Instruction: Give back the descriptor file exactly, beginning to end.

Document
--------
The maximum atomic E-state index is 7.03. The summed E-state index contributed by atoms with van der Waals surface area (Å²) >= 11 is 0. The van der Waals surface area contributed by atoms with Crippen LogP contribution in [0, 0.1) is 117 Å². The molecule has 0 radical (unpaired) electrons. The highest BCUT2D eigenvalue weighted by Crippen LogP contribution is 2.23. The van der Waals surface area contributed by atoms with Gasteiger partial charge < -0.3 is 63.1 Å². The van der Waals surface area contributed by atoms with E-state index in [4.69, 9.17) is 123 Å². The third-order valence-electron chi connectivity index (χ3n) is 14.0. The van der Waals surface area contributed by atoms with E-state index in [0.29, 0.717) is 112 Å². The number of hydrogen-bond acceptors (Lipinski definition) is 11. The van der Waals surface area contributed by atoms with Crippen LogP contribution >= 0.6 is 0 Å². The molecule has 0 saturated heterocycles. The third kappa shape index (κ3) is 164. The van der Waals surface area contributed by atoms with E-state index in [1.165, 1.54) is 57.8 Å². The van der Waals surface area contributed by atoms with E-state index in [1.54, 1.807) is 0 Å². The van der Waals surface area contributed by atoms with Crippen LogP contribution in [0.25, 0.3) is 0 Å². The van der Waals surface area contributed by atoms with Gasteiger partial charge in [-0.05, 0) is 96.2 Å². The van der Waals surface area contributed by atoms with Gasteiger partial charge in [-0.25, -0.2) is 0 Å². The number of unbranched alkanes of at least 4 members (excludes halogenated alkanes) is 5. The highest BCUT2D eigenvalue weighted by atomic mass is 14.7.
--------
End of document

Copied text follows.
The maximum atomic E-state index is 7.03. The summed E-state index contributed by atoms with van der Waals surface area (Å²) >= 11 is 0. The van der Waals surface area contributed by atoms with Crippen LogP contribution in [0, 0.1) is 117 Å². The molecule has 0 radical (unpaired) electrons. The highest BCUT2D eigenvalue weighted by Crippen LogP contribution is 2.23. The van der Waals surface area contributed by atoms with Gasteiger partial charge < -0.3 is 63.1 Å². The van der Waals surface area contributed by atoms with E-state index in [4.69, 9.17) is 123 Å². The third-order valence-electron chi connectivity index (χ3n) is 14.0. The van der Waals surface area contributed by atoms with E-state index in [0.29, 0.717) is 112 Å². The number of hydrogen-bond acceptors (Lipinski definition) is 11. The van der Waals surface area contributed by atoms with Crippen LogP contribution >= 0.6 is 0 Å². The molecule has 0 saturated heterocycles. The third kappa shape index (κ3) is 164. The van der Waals surface area contributed by atoms with E-state index in [1.165, 1.54) is 57.8 Å². The van der Waals surface area contributed by atoms with E-state index in [1.54, 1.807) is 0 Å². The van der Waals surface area contributed by atoms with Crippen LogP contribution in [0.25, 0.3) is 0 Å². The van der Waals surface area contributed by atoms with Gasteiger partial charge in [-0.05, 0) is 96.2 Å². The van der Waals surface area contributed by atoms with Gasteiger partial charge in [-0.25, -0.2) is 0 Å². The number of unbranched alkanes of at least 4 members (excludes halogenated alkanes) is 5. The highest BCUT2D eigenvalue weighted by atomic mass is 14.7.